Recent film and media news has been filled with excitement at the announcement that Netflix has acquired the rights to Orson Welles’s final, unfinished film project, The Other Side of the Wind. And rightly so! Wind was a labor of love that Welles worked on for over half a decade. From the clips that have been circulating for years and in-depth descriptions of the film by the likes of Josh Karp and Joseph McBride, it sounds like a fascinating endeavor: an ode to the life of a late-career movie director; a spoof of both pretentious art cinema and the rise of New Hollywood; a decades-in-the-making dig at Ernest Hemingway. The film seems like yet another radical departure for Welles. A gloriously shot film-within-the-film combined with a rapidly edited montage of shaky black-and-white footage, Wind has the potential to be a final great film from one of America’s foremost moviemakers.
And so the sense of excitement and anticipation that seethes from every write-up is understandable – I certainly share it!
Yet, as readers of this blog might guess, coverage of the film’s impending release interests me for other reasons as well.
First off, as should surprise nobody, the promotion and publicity around the film’s acquisition by Netflix has been entirely auteurist in nature. It goes without saying that Welles (along, perhaps, with Hitchcock and Kubrick) is the preeminent figure of American auteurism. His pre-cinema career in theatre and radio, the profound impact of Citizen Kane, and his very troubled post-Kane career (often framed as a genius-David vs. evil-suits-Goliath tale) work together to construct an image of the quintessential singular creative talent. Welles and Kane likely top the lists of most written about filmmaker, most written about film, and most taught film in cinema classes around the world.
In short, Orson Welles IS an auteur!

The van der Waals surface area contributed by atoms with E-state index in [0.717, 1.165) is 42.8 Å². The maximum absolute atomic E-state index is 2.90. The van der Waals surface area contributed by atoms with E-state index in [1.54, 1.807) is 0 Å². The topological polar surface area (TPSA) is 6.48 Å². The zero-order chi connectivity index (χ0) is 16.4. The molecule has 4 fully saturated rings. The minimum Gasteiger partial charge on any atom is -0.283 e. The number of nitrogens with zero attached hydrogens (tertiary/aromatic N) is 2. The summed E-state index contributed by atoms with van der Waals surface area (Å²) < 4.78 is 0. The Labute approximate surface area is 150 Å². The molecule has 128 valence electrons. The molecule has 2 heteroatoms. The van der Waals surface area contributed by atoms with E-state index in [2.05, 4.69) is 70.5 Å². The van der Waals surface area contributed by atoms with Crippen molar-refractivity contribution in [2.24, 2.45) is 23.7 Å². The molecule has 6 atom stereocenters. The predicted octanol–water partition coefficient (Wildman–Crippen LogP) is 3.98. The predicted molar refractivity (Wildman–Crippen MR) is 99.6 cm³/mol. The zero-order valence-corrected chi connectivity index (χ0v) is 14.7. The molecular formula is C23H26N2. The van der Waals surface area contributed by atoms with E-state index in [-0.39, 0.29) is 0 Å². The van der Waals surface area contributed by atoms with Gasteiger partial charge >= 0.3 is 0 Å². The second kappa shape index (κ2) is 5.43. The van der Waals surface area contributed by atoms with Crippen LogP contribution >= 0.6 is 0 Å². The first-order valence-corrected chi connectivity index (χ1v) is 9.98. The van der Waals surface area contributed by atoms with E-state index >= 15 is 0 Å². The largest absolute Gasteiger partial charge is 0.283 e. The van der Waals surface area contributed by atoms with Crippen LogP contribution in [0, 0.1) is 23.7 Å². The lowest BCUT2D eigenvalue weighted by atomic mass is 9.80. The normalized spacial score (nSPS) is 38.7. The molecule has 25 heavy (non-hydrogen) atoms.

In my own experience, trying to develop an alternative approach to Hollywood history and production, Welles is the name I most often run up against. I’ll carefully and deliberately lay out my arguments for a multiple-authorship approach, and even the most skeptical listener will nod in agreement and then say something like, “yeah, that all makes sense . . . but what about Welles? Surely, he was an auteur!” This though there are repeated accounts (some even from Welles himself) that he genuinely relied on and celebrated the key creative inputs of his collaborators.
Hell, we can discount Pauline Kael’s Citizen Kane book entirely, and we still have Robert Carringer’s meticulously researched The Making of Citizen Kane and its sound arguments for Herman Mankiewicz’s, Gregg Toland’s, and Perry Ferguson’s authorial contributions to the film (for more on this, see my two-part post on the auteur paradigm, here and here).
And yet Welles’s reputation as a singular genius persists. It’s so intimately wedded to an intricately layered Hollywood mythology about art vs. commerce, genius vs. pedestrianism, individual vs. machine, that it may never be scuppered.
Thus it makes total sense that publicity around Wind’s new lease on life would tap into that mythology, even as the film itself – by nearly every account – seems to have been a highly collaborative affair.
Which leads me to my second point. Aside from Welles, few others involved with the film are mentioned in the recent flurry of write-ups about it. Most frequently is John Huston, Welles’s contemporary director-actor, who plays the aging director and who shared with Welles a friendship with Hemingway. Peter Bogdanovich also makes a regular appearance. Bogdanovich acted in the film, playing a character very much modeled on, but also spoofing, Bogdanovich himself – a burgeoning ‘70s directing star who’s also a bit of a sycophant to Huston’s director. He has also played a key behind-the-scenes role in finally bringing the film to light.
In fact, the photo most likely to accompany an article on Wind (and which comes up tops in a Google image search) is one like this:
You can hear it screaming, “Look at these auteurs!”